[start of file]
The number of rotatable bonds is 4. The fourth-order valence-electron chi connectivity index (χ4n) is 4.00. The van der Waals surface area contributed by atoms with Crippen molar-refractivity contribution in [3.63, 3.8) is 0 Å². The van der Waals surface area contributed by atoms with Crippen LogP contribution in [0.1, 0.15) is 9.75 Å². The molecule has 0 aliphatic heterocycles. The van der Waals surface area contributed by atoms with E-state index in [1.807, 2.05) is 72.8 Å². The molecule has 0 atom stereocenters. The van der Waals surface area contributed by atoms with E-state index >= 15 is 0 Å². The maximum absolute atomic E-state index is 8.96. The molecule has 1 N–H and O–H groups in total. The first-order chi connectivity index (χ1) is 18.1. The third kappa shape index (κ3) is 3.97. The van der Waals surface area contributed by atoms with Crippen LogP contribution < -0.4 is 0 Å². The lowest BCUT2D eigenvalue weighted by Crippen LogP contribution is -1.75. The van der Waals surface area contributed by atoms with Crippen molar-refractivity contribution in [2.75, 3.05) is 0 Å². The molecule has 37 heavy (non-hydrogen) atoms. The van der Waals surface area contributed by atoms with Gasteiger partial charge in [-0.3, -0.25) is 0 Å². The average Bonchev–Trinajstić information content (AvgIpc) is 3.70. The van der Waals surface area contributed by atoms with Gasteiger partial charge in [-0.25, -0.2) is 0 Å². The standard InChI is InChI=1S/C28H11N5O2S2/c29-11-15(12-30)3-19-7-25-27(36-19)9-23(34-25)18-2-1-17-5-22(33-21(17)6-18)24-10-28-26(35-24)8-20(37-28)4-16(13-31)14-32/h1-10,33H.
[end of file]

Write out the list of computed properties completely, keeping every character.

The number of rotatable bonds is 4. The fourth-order valence-electron chi connectivity index (χ4n) is 4.00. The van der Waals surface area contributed by atoms with Crippen molar-refractivity contribution in [3.63, 3.8) is 0 Å². The van der Waals surface area contributed by atoms with Crippen LogP contribution in [0.1, 0.15) is 9.75 Å². The molecule has 0 aliphatic heterocycles. The van der Waals surface area contributed by atoms with E-state index in [1.807, 2.05) is 72.8 Å². The molecule has 0 atom stereocenters. The van der Waals surface area contributed by atoms with E-state index >= 15 is 0 Å². The maximum absolute atomic E-state index is 8.96. The molecule has 1 N–H and O–H groups in total. The first-order chi connectivity index (χ1) is 18.1. The third kappa shape index (κ3) is 3.97. The van der Waals surface area contributed by atoms with Crippen LogP contribution < -0.4 is 0 Å². The lowest BCUT2D eigenvalue weighted by Crippen LogP contribution is -1.75. The van der Waals surface area contributed by atoms with Crippen molar-refractivity contribution in [2.75, 3.05) is 0 Å². The molecule has 37 heavy (non-hydrogen) atoms. The van der Waals surface area contributed by atoms with Gasteiger partial charge in [-0.3, -0.25) is 0 Å². The average Bonchev–Trinajstić information content (AvgIpc) is 3.70. The van der Waals surface area contributed by atoms with Gasteiger partial charge in [-0.25, -0.2) is 0 Å². The standard InChI is InChI=1S/C28H11N5O2S2/c29-11-15(12-30)3-19-7-25-27(36-19)9-23(34-25)18-2-1-17-5-22(33-21(17)6-18)24-10-28-26(35-24)8-20(37-28)4-16(13-31)14-32/h1-10,33H.